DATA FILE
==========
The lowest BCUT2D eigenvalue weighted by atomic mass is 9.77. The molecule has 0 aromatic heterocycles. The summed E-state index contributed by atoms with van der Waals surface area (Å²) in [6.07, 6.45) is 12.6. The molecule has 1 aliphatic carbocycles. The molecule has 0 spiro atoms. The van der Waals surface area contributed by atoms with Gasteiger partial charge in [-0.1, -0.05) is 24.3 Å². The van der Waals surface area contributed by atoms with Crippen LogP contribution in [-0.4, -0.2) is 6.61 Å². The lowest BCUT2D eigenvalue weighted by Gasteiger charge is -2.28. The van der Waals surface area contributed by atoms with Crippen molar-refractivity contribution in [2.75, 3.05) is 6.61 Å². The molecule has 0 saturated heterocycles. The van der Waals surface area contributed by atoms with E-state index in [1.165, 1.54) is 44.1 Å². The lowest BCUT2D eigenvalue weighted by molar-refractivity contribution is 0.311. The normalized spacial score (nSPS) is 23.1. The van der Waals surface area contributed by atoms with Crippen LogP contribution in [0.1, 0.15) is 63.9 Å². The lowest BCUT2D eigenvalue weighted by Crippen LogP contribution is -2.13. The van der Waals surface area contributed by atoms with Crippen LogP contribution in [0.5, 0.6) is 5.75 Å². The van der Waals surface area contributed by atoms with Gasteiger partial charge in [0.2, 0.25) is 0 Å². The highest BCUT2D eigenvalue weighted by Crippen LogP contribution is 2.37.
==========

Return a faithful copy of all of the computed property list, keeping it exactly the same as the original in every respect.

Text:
The lowest BCUT2D eigenvalue weighted by atomic mass is 9.77. The molecule has 0 aromatic heterocycles. The summed E-state index contributed by atoms with van der Waals surface area (Å²) in [6.07, 6.45) is 12.6. The molecule has 1 aliphatic carbocycles. The molecule has 0 spiro atoms. The van der Waals surface area contributed by atoms with Gasteiger partial charge in [-0.1, -0.05) is 24.3 Å². The van der Waals surface area contributed by atoms with Crippen LogP contribution in [-0.4, -0.2) is 6.61 Å². The lowest BCUT2D eigenvalue weighted by Gasteiger charge is -2.28. The van der Waals surface area contributed by atoms with Crippen molar-refractivity contribution in [2.75, 3.05) is 6.61 Å². The molecule has 0 saturated heterocycles. The van der Waals surface area contributed by atoms with E-state index in [1.165, 1.54) is 44.1 Å². The lowest BCUT2D eigenvalue weighted by molar-refractivity contribution is 0.311. The normalized spacial score (nSPS) is 23.1. The van der Waals surface area contributed by atoms with Crippen LogP contribution in [0.1, 0.15) is 63.9 Å². The lowest BCUT2D eigenvalue weighted by Crippen LogP contribution is -2.13. The van der Waals surface area contributed by atoms with Crippen LogP contribution in [0.5, 0.6) is 5.75 Å². The van der Waals surface area contributed by atoms with Gasteiger partial charge in [0.2, 0.25) is 0 Å². The highest BCUT2D eigenvalue weighted by Crippen LogP contribution is 2.37.